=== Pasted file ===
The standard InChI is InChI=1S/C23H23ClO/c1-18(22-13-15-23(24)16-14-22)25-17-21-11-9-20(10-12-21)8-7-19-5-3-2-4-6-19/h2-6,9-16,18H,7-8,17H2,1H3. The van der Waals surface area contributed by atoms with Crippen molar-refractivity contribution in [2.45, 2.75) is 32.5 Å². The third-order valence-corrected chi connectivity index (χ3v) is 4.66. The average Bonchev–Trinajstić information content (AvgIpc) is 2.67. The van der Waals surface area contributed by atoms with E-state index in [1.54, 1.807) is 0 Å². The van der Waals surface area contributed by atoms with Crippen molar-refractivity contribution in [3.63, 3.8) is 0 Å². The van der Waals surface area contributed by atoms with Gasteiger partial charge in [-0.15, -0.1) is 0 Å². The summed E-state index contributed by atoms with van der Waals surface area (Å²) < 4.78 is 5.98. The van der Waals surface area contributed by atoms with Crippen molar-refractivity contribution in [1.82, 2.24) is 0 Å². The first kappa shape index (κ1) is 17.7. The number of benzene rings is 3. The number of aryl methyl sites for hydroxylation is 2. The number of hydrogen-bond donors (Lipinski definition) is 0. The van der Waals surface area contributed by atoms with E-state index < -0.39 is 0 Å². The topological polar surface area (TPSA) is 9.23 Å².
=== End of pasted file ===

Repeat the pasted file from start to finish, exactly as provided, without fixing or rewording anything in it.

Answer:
The standard InChI is InChI=1S/C23H23ClO/c1-18(22-13-15-23(24)16-14-22)25-17-21-11-9-20(10-12-21)8-7-19-5-3-2-4-6-19/h2-6,9-16,18H,7-8,17H2,1H3. The van der Waals surface area contributed by atoms with Crippen molar-refractivity contribution in [2.45, 2.75) is 32.5 Å². The third-order valence-corrected chi connectivity index (χ3v) is 4.66. The average Bonchev–Trinajstić information content (AvgIpc) is 2.67. The van der Waals surface area contributed by atoms with E-state index in [1.54, 1.807) is 0 Å². The van der Waals surface area contributed by atoms with Crippen molar-refractivity contribution in [3.63, 3.8) is 0 Å². The van der Waals surface area contributed by atoms with Gasteiger partial charge in [-0.15, -0.1) is 0 Å². The summed E-state index contributed by atoms with van der Waals surface area (Å²) < 4.78 is 5.98. The van der Waals surface area contributed by atoms with Crippen molar-refractivity contribution in [1.82, 2.24) is 0 Å². The first kappa shape index (κ1) is 17.7. The number of benzene rings is 3. The number of aryl methyl sites for hydroxylation is 2. The number of hydrogen-bond donors (Lipinski definition) is 0. The van der Waals surface area contributed by atoms with E-state index < -0.39 is 0 Å². The topological polar surface area (TPSA) is 9.23 Å².